Exis Technologies is cooperating with two of the leading industry insurance organisations, TT Club and the UK P&I Club, and has been working with container operators, ports and terminals to build a shared database of local and operator restrictions. Until now there has been no single source of data. Ports and terminals are being encouraged to upload their data free of charge over the next two years so it can be accessed by all parties, including shippers and forwarders.


TT Club’s records indicate that, across the intermodal spectrum as a whole, 66 per cent of incidents related to cargo damage can be attributed to poor practice in the overall packing process; that is not just in securing but also in cargo identification, declaration, documentation and effective data transfer.

Therefore, a final option is to physically inspect selected bookings and containers before they are loaded to verify that cargo is declared, packed and stowed correctly. Over the last 10 years, fewer than 80,000 containers have been inspected by the reporting competent authorities each year, with deficiencies found in about 10 per cent of cases on average, according to TT Club. NCB, for example, recorded a 9 per cent failure rate out of around 31,000 inspections in the last reported 12 months. Most of these inspections are of declared dangerous goods. The most frequent reasons for rejection are placarding/marking, followed by packing and stowage issues, leaks, documentation and improper segregation.


Exis Technologies has been working with NCB to develop a new container cargo inspection system in line with customer requirements. Earlier this year Exis announced the launch of Hazcheck Inspections, a web-based database and access portal where inspection companies can plan and enter details of cargo inspections completed on behalf of container or vessel operators.

The solution allows the container or vessel operator to log in with secure access and view or download inspection results and/or analytics. Consistent data is recorded and reported regardless of where and who records the inspection result. Non-confidential analytics data can be shared with partners and third parties to help influence policy concerning shipment of dangerous goods by sea.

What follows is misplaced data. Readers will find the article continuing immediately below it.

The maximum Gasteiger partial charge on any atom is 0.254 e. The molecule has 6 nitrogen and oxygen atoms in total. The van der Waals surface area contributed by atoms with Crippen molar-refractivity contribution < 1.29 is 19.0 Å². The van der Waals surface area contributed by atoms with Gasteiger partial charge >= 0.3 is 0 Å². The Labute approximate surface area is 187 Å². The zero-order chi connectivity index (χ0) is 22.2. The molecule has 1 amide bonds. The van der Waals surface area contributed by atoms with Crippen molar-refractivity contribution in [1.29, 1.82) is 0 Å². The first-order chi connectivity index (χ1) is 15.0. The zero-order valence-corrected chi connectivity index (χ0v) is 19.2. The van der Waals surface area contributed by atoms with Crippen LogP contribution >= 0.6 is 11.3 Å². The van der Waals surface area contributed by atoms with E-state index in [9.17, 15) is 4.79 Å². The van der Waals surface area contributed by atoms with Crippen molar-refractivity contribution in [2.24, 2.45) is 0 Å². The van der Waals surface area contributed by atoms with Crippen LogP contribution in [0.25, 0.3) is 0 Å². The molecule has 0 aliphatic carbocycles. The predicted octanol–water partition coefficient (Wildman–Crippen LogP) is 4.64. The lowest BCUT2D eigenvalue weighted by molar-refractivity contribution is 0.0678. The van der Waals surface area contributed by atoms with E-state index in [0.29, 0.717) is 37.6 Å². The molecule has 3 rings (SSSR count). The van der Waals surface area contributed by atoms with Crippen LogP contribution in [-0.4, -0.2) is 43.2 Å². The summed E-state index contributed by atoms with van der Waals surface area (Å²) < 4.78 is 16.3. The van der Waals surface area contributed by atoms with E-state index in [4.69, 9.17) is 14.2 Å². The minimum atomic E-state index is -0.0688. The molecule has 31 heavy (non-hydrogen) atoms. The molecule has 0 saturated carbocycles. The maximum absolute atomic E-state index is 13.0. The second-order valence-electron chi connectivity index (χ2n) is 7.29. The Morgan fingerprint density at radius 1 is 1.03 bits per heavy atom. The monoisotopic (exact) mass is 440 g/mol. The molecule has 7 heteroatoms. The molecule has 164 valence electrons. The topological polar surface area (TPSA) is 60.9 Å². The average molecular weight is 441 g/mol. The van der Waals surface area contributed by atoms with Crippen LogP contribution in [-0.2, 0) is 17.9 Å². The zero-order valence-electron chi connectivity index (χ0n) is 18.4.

Operators can send cargo details to the inspection company and pre-entered planned data can be re-used when the inspections details are recorded. The benefits include a common database, consistent reporting and data analysis. Operators have the option to share non-confidential data with partners and third parties, such as the Cargo Incident Notification System (CINS).

In August last year, NCB began inspecting containers carrying imports to the US for CINS members to determine the extent of improperly declared or stowed cargo; 500 containers will be inspected in total and the findings will help identify trends. “The goal is to look at containers originating from countries where there are not a lot of container inspections,” says NCB president Ian Lennard. “It’s a way for the industry to figure out what we don’t know and hopefully it will lead to some knowledge and better ways of doing things.”

Port Supervisor also provided important input on pre-planning inspections before loading cargo. About 4,000 outbound containers (about 15 per cent of them with hazardous materials) were inspected last year, of which some 10 per cent were improperly placarded or labelled. Around 23 per cent were rejected because of problems with lashing or securing cargo.

With two major companies on board, the database has had a kickstart, but the next challenge is to encourage other companies to help build up a database of activity and dangerous goods declaration issues on a global scale.